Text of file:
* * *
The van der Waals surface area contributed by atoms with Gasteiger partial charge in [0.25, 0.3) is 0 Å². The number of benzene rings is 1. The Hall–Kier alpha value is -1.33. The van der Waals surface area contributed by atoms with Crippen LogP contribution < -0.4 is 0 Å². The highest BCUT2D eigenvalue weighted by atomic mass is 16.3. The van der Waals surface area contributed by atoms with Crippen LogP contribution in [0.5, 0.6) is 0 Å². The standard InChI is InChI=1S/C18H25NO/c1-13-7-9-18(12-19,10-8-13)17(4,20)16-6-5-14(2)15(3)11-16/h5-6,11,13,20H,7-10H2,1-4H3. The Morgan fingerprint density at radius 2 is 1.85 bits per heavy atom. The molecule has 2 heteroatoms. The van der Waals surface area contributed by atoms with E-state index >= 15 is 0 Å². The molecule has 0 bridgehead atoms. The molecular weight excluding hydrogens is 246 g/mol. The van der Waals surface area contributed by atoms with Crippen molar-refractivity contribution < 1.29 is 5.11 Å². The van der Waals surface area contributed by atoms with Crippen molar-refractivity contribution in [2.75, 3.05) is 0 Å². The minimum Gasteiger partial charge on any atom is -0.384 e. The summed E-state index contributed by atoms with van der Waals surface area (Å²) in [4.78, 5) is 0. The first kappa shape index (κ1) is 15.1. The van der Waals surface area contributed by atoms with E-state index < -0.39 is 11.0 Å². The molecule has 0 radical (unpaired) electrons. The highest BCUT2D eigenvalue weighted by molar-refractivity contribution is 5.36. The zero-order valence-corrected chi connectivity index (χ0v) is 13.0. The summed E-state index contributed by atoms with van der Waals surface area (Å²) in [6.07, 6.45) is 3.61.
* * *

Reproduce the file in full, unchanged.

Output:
The van der Waals surface area contributed by atoms with Gasteiger partial charge in [0.25, 0.3) is 0 Å². The number of benzene rings is 1. The Hall–Kier alpha value is -1.33. The van der Waals surface area contributed by atoms with Crippen LogP contribution < -0.4 is 0 Å². The highest BCUT2D eigenvalue weighted by atomic mass is 16.3. The van der Waals surface area contributed by atoms with Crippen LogP contribution in [0.5, 0.6) is 0 Å². The standard InChI is InChI=1S/C18H25NO/c1-13-7-9-18(12-19,10-8-13)17(4,20)16-6-5-14(2)15(3)11-16/h5-6,11,13,20H,7-10H2,1-4H3. The Morgan fingerprint density at radius 2 is 1.85 bits per heavy atom. The molecule has 2 heteroatoms. The van der Waals surface area contributed by atoms with E-state index >= 15 is 0 Å². The molecule has 0 bridgehead atoms. The molecular weight excluding hydrogens is 246 g/mol. The van der Waals surface area contributed by atoms with Crippen molar-refractivity contribution < 1.29 is 5.11 Å². The van der Waals surface area contributed by atoms with Crippen molar-refractivity contribution in [2.75, 3.05) is 0 Å². The minimum Gasteiger partial charge on any atom is -0.384 e. The summed E-state index contributed by atoms with van der Waals surface area (Å²) in [4.78, 5) is 0. The first kappa shape index (κ1) is 15.1. The van der Waals surface area contributed by atoms with E-state index < -0.39 is 11.0 Å². The molecule has 0 radical (unpaired) electrons. The highest BCUT2D eigenvalue weighted by molar-refractivity contribution is 5.36. The zero-order valence-corrected chi connectivity index (χ0v) is 13.0. The summed E-state index contributed by atoms with van der Waals surface area (Å²) in [6.07, 6.45) is 3.61.